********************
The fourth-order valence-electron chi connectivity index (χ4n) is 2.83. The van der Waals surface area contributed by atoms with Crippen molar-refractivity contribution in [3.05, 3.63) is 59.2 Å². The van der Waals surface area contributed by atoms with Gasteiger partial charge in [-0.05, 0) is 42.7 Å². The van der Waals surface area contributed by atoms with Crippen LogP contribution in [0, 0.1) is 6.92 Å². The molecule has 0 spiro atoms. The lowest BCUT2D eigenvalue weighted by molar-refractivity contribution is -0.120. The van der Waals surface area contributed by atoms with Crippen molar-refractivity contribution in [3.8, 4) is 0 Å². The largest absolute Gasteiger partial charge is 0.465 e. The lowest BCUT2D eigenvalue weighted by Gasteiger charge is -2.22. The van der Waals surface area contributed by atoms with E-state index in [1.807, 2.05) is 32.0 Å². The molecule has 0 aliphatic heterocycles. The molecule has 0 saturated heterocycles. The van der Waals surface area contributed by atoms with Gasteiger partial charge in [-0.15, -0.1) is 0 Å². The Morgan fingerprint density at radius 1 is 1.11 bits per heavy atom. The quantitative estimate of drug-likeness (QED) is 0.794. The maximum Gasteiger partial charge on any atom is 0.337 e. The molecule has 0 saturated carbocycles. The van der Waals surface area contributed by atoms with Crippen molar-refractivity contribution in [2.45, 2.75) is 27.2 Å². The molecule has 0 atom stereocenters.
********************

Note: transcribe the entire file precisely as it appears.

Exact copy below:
The fourth-order valence-electron chi connectivity index (χ4n) is 2.83. The van der Waals surface area contributed by atoms with Crippen molar-refractivity contribution in [3.05, 3.63) is 59.2 Å². The van der Waals surface area contributed by atoms with Gasteiger partial charge in [-0.05, 0) is 42.7 Å². The van der Waals surface area contributed by atoms with Crippen LogP contribution in [0, 0.1) is 6.92 Å². The molecule has 0 spiro atoms. The lowest BCUT2D eigenvalue weighted by molar-refractivity contribution is -0.120. The van der Waals surface area contributed by atoms with Crippen molar-refractivity contribution in [3.8, 4) is 0 Å². The largest absolute Gasteiger partial charge is 0.465 e. The lowest BCUT2D eigenvalue weighted by Gasteiger charge is -2.22. The van der Waals surface area contributed by atoms with E-state index in [1.807, 2.05) is 32.0 Å². The molecule has 0 aliphatic heterocycles. The molecule has 0 saturated heterocycles. The van der Waals surface area contributed by atoms with Gasteiger partial charge in [-0.15, -0.1) is 0 Å². The Morgan fingerprint density at radius 1 is 1.11 bits per heavy atom. The quantitative estimate of drug-likeness (QED) is 0.794. The maximum Gasteiger partial charge on any atom is 0.337 e. The molecule has 0 saturated carbocycles. The van der Waals surface area contributed by atoms with Crippen molar-refractivity contribution in [2.45, 2.75) is 27.2 Å². The molecule has 0 atom stereocenters.